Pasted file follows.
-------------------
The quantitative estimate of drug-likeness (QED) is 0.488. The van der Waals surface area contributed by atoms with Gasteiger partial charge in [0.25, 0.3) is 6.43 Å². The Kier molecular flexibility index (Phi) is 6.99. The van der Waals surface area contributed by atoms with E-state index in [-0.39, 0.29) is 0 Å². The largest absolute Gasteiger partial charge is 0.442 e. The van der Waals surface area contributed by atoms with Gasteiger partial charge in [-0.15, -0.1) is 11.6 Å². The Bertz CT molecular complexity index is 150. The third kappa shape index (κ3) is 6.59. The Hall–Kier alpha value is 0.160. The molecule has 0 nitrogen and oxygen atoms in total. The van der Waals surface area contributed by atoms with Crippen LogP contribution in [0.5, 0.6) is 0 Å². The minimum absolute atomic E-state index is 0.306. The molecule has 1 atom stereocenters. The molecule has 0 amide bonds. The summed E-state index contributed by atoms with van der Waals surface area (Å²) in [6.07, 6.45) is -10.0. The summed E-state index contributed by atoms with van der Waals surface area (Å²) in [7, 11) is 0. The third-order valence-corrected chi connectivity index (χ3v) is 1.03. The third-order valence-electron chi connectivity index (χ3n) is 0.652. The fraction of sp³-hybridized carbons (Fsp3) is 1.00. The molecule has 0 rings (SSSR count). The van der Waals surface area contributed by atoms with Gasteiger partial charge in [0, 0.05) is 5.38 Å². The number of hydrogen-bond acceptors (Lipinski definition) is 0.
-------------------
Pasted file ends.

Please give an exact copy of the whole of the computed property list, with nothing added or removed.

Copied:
The quantitative estimate of drug-likeness (QED) is 0.488. The van der Waals surface area contributed by atoms with Gasteiger partial charge in [0.25, 0.3) is 6.43 Å². The Kier molecular flexibility index (Phi) is 6.99. The van der Waals surface area contributed by atoms with E-state index in [-0.39, 0.29) is 0 Å². The largest absolute Gasteiger partial charge is 0.442 e. The van der Waals surface area contributed by atoms with Gasteiger partial charge in [-0.15, -0.1) is 11.6 Å². The Bertz CT molecular complexity index is 150. The third kappa shape index (κ3) is 6.59. The Hall–Kier alpha value is 0.160. The molecule has 0 nitrogen and oxygen atoms in total. The van der Waals surface area contributed by atoms with Crippen LogP contribution in [0.5, 0.6) is 0 Å². The minimum absolute atomic E-state index is 0.306. The molecule has 1 atom stereocenters. The molecule has 0 amide bonds. The summed E-state index contributed by atoms with van der Waals surface area (Å²) in [6.07, 6.45) is -10.0. The summed E-state index contributed by atoms with van der Waals surface area (Å²) in [7, 11) is 0. The third-order valence-corrected chi connectivity index (χ3v) is 1.03. The third-order valence-electron chi connectivity index (χ3n) is 0.652. The fraction of sp³-hybridized carbons (Fsp3) is 1.00. The molecule has 0 rings (SSSR count). The van der Waals surface area contributed by atoms with Gasteiger partial charge in [0, 0.05) is 5.38 Å². The number of hydrogen-bond acceptors (Lipinski definition) is 0.